If I were a betting man, and I’m generally not, I’d take actions that will support the changes I’d like to see over the long term.  Vegas is out!

OK.  How is this relevant to leadership development and the learning strategy we set and wish others?

It seems exceptionally relevant to me as I participate in the marketplace with functional HR & OD leaders, business owners and executives.  I see the decisions they make, those they delay, and those they delegate to others.

In today’s economic and financial crisis, I see owners who have shut off the spicket when considering investments in leadership development.  Others have delayed decisions.  Still others, have eliminated some leadership initiatives, but accelerated others.  Who’s right?  Which choices will pay off today and into the future?

I don’t claim to have the answer.  Still I wonder what the smartest leaders in the capital region are doing?  Will you let me know?  Will you respond and let us know which path will help you continue the strategic journey, and what you’re willing to bet on?  A simple reply is all it takes.

Yet…if I were a betting man – here are some choices I’d highly consider:

  1. First, I’d call a meeting with my best customers.  I’d tell them how important they and their work is to our company.  I’d ask them questions about their world.  I’d ask them the relevance of what we do, and how we could partner to develop innovative solutions to new areas of pain.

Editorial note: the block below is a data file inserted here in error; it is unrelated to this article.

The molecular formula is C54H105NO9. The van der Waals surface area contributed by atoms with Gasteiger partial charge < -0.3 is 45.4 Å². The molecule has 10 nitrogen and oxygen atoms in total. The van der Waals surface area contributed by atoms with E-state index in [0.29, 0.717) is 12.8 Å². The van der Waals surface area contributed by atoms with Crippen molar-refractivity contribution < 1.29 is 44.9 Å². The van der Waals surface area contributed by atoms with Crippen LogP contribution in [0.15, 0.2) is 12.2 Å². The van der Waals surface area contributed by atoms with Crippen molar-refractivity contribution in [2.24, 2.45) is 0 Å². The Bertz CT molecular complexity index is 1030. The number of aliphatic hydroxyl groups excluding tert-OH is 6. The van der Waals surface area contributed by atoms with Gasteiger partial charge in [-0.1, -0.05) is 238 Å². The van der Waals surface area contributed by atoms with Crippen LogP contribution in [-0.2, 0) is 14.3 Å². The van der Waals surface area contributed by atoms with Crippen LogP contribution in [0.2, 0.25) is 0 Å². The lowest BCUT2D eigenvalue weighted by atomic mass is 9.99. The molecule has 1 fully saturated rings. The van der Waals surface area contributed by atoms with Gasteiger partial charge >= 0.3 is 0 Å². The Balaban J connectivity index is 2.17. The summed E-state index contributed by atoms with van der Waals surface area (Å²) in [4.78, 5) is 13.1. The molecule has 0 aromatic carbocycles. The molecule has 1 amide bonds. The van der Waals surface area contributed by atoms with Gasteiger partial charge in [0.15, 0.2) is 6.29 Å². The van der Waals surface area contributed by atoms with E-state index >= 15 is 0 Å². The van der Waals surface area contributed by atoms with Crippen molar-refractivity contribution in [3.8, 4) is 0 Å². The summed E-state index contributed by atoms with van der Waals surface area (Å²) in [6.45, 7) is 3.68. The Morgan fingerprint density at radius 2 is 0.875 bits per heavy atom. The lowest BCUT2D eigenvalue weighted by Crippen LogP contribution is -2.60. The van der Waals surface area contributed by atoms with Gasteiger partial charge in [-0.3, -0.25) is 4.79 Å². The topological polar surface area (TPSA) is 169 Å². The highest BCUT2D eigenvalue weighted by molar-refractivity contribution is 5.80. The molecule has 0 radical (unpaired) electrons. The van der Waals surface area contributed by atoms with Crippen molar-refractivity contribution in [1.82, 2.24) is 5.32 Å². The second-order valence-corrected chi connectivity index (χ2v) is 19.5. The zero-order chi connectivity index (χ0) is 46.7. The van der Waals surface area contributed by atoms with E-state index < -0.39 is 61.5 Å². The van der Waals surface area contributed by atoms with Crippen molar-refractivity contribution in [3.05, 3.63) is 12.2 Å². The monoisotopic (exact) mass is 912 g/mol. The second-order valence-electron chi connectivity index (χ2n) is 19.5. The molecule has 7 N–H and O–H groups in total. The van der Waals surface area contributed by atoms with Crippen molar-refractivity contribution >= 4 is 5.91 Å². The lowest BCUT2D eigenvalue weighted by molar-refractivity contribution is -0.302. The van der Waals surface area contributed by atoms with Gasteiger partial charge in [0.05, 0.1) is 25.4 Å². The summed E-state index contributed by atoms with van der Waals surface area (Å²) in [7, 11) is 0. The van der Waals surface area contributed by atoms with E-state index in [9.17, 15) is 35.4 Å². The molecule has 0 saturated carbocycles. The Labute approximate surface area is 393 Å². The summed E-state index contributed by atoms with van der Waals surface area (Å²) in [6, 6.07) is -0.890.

2. Second, I’d engage my executive team in the same customer dialogue, and have them all circle back to a strategy review meeting where we would collecitvely review the data from our customers, their insight and suggests.  With that, we would adjust our strategy and develop new contingency plans.
  3. Next, I’d support executives – who have never been in such a place – with executive coaches, who could help advise them and support the leadership characteristics and values that the organization claims.  They will be expected to make tough decisions, but need to make those with our customers and organizational values in mind.
  4. In addition, we’d talk about strategic choices to make within the budget, not across the board cuts as I see many making.  The key strategies must live on, but in a very different way.
  5. Finally, I would drastically increase the communication and dialouge between management and employees at all levels.  Everyone needs to be informed of what we have decided, why we have made those decisions, how long the actions will last, what we are hoping to achieve, and how they can help us row in the same direction.

Again, what do you think?  Do these make sense to you?  Let us know.